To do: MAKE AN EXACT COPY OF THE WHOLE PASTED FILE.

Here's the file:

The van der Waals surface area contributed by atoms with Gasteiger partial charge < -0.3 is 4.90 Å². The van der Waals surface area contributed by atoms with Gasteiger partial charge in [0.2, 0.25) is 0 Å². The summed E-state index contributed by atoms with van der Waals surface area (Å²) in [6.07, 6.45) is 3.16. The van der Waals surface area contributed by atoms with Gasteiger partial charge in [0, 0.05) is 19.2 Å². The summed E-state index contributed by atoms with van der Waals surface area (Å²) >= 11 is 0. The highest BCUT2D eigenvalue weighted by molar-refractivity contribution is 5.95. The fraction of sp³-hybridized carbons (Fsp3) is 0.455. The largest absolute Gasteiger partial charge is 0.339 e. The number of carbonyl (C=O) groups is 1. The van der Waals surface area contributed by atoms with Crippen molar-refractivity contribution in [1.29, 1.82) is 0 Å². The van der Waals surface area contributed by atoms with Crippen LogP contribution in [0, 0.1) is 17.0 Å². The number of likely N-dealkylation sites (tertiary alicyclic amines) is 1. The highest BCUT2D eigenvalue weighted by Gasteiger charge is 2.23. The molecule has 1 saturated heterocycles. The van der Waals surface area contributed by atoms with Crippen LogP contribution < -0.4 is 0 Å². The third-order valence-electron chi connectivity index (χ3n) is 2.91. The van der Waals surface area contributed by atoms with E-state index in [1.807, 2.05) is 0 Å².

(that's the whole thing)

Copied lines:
The van der Waals surface area contributed by atoms with Gasteiger partial charge < -0.3 is 4.90 Å². The van der Waals surface area contributed by atoms with Gasteiger partial charge in [0.2, 0.25) is 0 Å². The summed E-state index contributed by atoms with van der Waals surface area (Å²) in [6.07, 6.45) is 3.16. The van der Waals surface area contributed by atoms with Gasteiger partial charge in [0, 0.05) is 19.2 Å². The summed E-state index contributed by atoms with van der Waals surface area (Å²) >= 11 is 0. The highest BCUT2D eigenvalue weighted by molar-refractivity contribution is 5.95. The fraction of sp³-hybridized carbons (Fsp3) is 0.455. The largest absolute Gasteiger partial charge is 0.339 e. The number of carbonyl (C=O) groups is 1. The van der Waals surface area contributed by atoms with Crippen molar-refractivity contribution in [1.29, 1.82) is 0 Å². The van der Waals surface area contributed by atoms with Crippen LogP contribution in [0, 0.1) is 17.0 Å². The number of likely N-dealkylation sites (tertiary alicyclic amines) is 1. The highest BCUT2D eigenvalue weighted by Gasteiger charge is 2.23. The molecule has 1 saturated heterocycles. The van der Waals surface area contributed by atoms with Crippen LogP contribution < -0.4 is 0 Å². The third-order valence-electron chi connectivity index (χ3n) is 2.91. The van der Waals surface area contributed by atoms with E-state index in [1.807, 2.05) is 0 Å².